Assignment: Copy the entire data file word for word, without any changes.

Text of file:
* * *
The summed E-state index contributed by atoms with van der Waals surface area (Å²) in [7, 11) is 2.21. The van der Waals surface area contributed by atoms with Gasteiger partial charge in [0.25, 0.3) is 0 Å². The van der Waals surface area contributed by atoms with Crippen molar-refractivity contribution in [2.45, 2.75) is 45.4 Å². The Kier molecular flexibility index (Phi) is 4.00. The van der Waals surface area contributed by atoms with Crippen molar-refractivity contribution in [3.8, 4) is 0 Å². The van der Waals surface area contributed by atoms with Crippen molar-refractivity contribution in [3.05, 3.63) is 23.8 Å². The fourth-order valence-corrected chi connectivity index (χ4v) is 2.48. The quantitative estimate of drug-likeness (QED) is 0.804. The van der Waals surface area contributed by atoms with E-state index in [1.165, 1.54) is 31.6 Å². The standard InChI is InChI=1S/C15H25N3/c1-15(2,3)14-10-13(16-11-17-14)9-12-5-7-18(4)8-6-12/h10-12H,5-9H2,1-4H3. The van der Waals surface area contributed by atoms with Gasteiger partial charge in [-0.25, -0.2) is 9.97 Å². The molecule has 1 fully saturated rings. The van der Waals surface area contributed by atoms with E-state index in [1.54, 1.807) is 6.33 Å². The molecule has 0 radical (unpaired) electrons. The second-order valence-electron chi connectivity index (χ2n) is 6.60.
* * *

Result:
The summed E-state index contributed by atoms with van der Waals surface area (Å²) in [7, 11) is 2.21. The van der Waals surface area contributed by atoms with Gasteiger partial charge in [0.25, 0.3) is 0 Å². The van der Waals surface area contributed by atoms with Crippen molar-refractivity contribution in [2.45, 2.75) is 45.4 Å². The Kier molecular flexibility index (Phi) is 4.00. The van der Waals surface area contributed by atoms with Crippen molar-refractivity contribution in [3.8, 4) is 0 Å². The van der Waals surface area contributed by atoms with Crippen molar-refractivity contribution in [3.05, 3.63) is 23.8 Å². The fourth-order valence-corrected chi connectivity index (χ4v) is 2.48. The quantitative estimate of drug-likeness (QED) is 0.804. The van der Waals surface area contributed by atoms with E-state index in [1.165, 1.54) is 31.6 Å². The standard InChI is InChI=1S/C15H25N3/c1-15(2,3)14-10-13(16-11-17-14)9-12-5-7-18(4)8-6-12/h10-12H,5-9H2,1-4H3. The van der Waals surface area contributed by atoms with Gasteiger partial charge in [-0.25, -0.2) is 9.97 Å². The molecule has 1 fully saturated rings. The van der Waals surface area contributed by atoms with E-state index in [1.54, 1.807) is 6.33 Å². The molecule has 0 radical (unpaired) electrons. The second-order valence-electron chi connectivity index (χ2n) is 6.60.